AN EXPERT committee has found “convincing evidence” of the “ancient mighty” Saraswati river that used to flow several hundred years ago through Haryana, Rajasthan and Gujarat before meeting the Arabian Sea in the Rann of Kutch.
The committee, constituted by the Water Resources Ministry in March this year, has, however, said there was “so far” no evidence of “subsurface existence” of the other branch of this river that is believed to have flown towards Allahabad to meet the Ganga and Yamuna at the religiously significant triveni sangam (confluence of three rivers).
The seven-member committee is headed by geologist K S Valdiya, former vice-chancellor of Kumaon University, who is now associated with the Jawaharlal Nehru Centre for Advanced Research in Bengaluru.
Based on its studies of paleochannels in the three states, the committee has come to the conclusion that the “Himalayan-born Satluj of the past that flowed through the channels of the present day Ghaggar-Patialiwali rivulets represents the western branch of the ancient river Saraswati”.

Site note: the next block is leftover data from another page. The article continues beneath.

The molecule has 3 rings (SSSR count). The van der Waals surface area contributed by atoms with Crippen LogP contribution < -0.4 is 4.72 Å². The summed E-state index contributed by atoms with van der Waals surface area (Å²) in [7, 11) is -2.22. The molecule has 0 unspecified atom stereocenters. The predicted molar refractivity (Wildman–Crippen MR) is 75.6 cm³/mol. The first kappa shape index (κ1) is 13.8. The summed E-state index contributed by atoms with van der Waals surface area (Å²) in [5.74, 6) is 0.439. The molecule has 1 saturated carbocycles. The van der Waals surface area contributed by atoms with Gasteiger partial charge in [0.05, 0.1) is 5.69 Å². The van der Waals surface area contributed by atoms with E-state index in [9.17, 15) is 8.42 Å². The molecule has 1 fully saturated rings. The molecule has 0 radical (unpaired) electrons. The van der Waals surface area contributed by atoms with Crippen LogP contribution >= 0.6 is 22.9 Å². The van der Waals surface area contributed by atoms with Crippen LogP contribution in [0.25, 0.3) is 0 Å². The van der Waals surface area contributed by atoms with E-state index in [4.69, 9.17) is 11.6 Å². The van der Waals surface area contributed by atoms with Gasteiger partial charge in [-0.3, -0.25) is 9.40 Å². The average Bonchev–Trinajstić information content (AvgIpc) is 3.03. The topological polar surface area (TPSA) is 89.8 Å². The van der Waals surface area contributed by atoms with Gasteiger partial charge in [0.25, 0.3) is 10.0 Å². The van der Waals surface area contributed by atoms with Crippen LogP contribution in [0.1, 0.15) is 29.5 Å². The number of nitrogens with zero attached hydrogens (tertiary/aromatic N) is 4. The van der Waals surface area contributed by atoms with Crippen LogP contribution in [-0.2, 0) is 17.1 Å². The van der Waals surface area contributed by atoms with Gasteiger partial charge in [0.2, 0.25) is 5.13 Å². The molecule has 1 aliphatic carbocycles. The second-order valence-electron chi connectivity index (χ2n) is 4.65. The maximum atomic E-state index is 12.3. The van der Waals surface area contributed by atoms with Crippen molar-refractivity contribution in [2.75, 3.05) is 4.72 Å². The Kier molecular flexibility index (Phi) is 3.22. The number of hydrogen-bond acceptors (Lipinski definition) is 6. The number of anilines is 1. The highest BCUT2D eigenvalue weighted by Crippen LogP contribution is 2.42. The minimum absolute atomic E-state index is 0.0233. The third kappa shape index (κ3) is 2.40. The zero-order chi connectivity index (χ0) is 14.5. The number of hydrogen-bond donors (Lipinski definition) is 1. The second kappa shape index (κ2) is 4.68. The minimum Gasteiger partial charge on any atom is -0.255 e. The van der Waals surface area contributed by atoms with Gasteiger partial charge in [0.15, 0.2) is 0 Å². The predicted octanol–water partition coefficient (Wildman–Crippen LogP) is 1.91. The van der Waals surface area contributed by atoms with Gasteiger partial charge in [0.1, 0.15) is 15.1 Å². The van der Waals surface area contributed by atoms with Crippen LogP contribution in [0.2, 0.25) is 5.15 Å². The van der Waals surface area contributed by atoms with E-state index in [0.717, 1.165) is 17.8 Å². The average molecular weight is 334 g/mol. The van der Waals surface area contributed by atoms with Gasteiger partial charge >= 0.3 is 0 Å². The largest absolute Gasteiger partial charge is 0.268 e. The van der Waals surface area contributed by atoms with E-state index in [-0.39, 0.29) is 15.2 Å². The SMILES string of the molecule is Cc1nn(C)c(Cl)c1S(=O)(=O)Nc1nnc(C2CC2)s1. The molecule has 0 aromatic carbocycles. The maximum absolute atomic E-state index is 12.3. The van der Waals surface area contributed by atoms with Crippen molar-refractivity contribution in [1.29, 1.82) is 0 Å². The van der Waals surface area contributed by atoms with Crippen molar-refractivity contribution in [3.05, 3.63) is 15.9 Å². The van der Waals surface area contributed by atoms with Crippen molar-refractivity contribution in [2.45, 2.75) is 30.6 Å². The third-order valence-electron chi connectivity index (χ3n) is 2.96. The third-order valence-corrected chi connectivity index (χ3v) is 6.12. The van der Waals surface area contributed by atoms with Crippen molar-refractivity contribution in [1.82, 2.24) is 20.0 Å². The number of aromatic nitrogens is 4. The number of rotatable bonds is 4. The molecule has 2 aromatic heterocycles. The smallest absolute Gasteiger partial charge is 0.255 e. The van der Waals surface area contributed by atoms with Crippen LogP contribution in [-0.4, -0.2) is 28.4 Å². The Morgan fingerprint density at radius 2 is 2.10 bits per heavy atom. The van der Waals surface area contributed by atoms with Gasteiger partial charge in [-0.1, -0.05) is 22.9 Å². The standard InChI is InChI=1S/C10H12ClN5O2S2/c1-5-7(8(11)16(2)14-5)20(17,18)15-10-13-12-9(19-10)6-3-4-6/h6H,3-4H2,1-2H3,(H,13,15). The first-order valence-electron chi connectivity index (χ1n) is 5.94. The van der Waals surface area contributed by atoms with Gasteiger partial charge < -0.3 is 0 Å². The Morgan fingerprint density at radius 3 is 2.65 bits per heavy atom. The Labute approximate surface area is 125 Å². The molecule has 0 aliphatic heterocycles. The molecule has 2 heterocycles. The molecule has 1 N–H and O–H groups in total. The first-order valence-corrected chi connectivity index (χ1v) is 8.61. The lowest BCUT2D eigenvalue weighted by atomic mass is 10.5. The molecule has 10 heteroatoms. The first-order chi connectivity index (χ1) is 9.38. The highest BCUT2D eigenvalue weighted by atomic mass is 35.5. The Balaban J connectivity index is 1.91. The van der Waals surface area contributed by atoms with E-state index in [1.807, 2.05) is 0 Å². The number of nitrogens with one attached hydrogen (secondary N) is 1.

“The Markanda and the Sarsuti nadis provided pathways to the eastern branch of the Saraswati river, now known as the Tons-Yamuna rivers. These two branches joined at Shatrana, 25 km south of Patiala, and flowed as a large river through the wide channel of the (current) Ghaggar-Hakra-Nara (basin) before emptying itself in a gulf of the western sea, now represented by the Rann of Kachchh,” the committee has said in its report.
Paleochannels are remains of old rivers that have gone dry or disappeared. Though no water is found in these paleochannels, they have higher moisture content as compared to neighbouring areas. They also have the ability to hold water, and thus, can potentially be recharged.
The committee has said that the Saraswati river had supported human settlements near the current Ghaggar-Hakra basin from the fourth millennium (4,000 years) BC though there was “perceptible dwindling, both quantitatively and qualitatively in the settlement pattern during the second millennium BC which is attributed to the changing water regime”.
The committee has recommended further work on these paleochannels, including collection of more data, efforts to recharge, and framing of regulation on withdrawal of groundwater from these areas.
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